Secondary Breast Angiosarcoma After a Primary Diagnosis of Breast Cancer: A Retrospective Analysis of the Surveillance, Epidemiology, and End Results (SEER) Database.

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American journal of clinical oncology : the official publication of the American Radium Society


washington; swedish; swedish cancer


OBJECTIVES: Angiosarcoma is a rare complication of breast-conserving therapy. This study evaluated the change in incidence between 1992 and 2016 of secondary breast angiosarcoma (SBA) in patients with a history of breast cancer and the impact of management strategies for the original breast carcinoma on angiosarcoma treatment.

METHODS: Breast cancer and angiosarcoma cases were abstracted from the Surveillance, Epidemiology, and End Result (SEER) database. SBAs were defined as angiosarcomas located in the breast occurring after a prior breast cancer diagnosis. Primary breast angiosarcomas (PBAs) were defined as an angiosarcoma diagnosis listed as "one primary only." Incidence rates were estimated using a proportion of the US total population. Survival was analyzed by the Kaplan-Meier method, and Cox proportional hazard models were used to assess the association of clinicopathologic characteristics on overall survival.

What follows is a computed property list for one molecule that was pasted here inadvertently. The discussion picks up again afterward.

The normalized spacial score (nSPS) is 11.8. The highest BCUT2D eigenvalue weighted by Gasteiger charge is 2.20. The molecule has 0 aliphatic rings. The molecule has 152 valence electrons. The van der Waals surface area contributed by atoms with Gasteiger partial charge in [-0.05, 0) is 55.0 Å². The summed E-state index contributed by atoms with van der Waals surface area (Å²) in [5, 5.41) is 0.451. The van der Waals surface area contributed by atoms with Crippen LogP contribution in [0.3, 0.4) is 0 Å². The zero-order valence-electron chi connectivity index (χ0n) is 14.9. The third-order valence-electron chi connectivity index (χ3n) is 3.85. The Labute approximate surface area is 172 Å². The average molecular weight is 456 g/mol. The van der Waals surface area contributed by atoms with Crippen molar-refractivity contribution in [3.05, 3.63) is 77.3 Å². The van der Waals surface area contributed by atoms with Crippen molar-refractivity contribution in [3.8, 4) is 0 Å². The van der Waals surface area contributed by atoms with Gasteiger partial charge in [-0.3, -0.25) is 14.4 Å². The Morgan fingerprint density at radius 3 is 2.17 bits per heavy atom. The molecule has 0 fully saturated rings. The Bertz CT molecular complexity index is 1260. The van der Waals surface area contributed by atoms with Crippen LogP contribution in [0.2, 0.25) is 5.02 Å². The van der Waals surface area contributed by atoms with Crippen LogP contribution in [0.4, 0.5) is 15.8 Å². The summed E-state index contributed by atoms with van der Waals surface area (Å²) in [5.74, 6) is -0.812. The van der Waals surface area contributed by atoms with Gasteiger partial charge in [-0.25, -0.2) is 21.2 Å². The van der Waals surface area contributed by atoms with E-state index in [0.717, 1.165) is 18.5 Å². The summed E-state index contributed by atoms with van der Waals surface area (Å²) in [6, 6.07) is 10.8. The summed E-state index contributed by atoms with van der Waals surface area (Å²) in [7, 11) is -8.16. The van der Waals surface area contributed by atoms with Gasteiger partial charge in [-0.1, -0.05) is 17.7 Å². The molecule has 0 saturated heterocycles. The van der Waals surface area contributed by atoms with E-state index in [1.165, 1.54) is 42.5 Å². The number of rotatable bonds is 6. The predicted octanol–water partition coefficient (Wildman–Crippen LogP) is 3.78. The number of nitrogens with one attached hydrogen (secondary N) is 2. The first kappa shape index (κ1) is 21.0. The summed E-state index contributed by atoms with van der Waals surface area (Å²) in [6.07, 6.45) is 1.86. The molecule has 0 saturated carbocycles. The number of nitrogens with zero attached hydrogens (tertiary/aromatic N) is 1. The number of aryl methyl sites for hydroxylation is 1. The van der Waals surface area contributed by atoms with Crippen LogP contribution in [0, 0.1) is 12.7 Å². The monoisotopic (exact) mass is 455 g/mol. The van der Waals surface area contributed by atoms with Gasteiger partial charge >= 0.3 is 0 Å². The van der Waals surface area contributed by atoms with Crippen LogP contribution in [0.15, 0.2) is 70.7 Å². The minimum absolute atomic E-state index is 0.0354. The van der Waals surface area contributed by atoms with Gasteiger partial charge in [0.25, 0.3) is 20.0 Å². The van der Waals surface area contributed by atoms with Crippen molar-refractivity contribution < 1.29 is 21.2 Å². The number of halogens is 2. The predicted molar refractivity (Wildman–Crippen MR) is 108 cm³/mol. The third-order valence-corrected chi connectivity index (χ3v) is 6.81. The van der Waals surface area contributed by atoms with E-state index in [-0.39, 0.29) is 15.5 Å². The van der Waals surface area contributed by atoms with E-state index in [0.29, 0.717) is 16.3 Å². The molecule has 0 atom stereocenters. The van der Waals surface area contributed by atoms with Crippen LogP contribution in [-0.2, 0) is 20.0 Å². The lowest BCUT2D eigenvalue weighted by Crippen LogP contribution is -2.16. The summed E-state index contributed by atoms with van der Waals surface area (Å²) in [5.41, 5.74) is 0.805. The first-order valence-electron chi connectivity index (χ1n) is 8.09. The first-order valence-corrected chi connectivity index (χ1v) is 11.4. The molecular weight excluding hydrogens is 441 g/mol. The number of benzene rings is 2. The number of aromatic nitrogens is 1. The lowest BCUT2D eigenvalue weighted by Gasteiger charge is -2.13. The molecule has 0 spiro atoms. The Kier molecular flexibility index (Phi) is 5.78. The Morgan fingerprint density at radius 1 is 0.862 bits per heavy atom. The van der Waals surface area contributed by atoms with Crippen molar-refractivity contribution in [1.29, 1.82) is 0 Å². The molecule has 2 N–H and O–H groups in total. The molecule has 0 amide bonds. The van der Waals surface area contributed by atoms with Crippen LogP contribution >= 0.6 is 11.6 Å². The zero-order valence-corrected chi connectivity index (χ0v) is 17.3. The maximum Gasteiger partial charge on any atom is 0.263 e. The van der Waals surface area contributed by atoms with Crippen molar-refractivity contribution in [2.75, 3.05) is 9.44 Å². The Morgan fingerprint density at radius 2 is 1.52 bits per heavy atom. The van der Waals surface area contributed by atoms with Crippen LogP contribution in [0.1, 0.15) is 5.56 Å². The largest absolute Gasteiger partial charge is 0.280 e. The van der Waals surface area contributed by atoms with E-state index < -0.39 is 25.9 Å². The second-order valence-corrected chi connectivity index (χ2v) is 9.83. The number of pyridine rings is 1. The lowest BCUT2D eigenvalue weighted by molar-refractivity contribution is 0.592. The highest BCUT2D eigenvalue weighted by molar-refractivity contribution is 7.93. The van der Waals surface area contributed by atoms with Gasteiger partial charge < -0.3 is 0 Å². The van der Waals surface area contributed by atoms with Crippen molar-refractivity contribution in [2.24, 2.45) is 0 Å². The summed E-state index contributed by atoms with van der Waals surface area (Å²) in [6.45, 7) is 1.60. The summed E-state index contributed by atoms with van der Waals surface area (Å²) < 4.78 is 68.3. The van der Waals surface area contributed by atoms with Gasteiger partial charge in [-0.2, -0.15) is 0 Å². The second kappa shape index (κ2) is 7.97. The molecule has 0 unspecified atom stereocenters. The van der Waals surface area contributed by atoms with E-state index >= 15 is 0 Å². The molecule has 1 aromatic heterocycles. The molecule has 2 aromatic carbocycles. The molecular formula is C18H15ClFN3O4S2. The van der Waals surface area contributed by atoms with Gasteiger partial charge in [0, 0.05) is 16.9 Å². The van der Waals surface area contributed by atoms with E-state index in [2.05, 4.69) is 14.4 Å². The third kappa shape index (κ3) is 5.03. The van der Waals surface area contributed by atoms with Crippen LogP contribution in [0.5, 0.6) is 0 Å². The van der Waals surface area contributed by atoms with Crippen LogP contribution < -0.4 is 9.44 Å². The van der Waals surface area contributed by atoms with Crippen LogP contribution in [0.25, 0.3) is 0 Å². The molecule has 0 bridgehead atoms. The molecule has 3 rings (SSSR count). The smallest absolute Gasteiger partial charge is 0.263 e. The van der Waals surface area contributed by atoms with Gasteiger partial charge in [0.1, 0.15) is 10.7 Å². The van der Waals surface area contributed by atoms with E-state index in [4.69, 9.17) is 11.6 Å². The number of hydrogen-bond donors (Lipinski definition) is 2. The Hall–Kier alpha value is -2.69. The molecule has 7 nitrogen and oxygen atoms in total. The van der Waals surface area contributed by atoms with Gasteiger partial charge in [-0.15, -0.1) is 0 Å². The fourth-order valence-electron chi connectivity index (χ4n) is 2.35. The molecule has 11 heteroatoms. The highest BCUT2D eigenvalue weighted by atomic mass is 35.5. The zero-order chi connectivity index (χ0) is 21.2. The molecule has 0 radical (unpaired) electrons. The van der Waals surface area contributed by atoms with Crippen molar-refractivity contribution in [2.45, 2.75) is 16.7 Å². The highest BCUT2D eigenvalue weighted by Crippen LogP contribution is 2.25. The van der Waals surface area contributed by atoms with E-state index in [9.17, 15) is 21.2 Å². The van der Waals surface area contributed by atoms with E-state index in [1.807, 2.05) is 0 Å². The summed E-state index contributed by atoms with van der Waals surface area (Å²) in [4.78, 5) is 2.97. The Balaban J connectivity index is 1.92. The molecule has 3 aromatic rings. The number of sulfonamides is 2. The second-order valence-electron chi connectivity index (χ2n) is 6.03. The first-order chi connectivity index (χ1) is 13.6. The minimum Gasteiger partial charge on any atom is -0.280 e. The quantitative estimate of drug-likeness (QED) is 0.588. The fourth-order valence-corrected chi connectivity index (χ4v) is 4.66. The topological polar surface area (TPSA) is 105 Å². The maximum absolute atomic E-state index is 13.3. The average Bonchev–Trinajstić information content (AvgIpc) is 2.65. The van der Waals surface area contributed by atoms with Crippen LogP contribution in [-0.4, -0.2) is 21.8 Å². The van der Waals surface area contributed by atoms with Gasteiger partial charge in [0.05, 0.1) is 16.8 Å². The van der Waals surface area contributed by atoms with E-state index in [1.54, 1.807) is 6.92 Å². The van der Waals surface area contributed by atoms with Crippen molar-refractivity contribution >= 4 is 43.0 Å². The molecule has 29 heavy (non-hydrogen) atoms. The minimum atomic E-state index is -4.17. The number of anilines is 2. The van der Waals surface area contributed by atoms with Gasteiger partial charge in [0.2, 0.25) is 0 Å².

RESULTS: Between 1992 and 2016, 193 cases of SBA were reported in the SEER dataset in patients with a prior history of breast cancer. The incidence of breast angiosarcoma in patients with a prior diagnosis of breast cancer increased 3-fold from about 10 cases per 100,000 person-years to about 30 cases per 100,000 person-years over this same period (P=0.0037). For treatment of SBA (n=193), almost all (95%) had surgery. Nine percent received radiation (compared with 35% of patients with PBA, P

CONCLUSIONS: We demonstrate an increasing incidence of SBA over the study period. These data can help inform shared decision-making for optimal management of locoregional breast cancer and raise awareness of secondary angiosarcoma.

Clinical Institute


Clinical Institute

Women & Children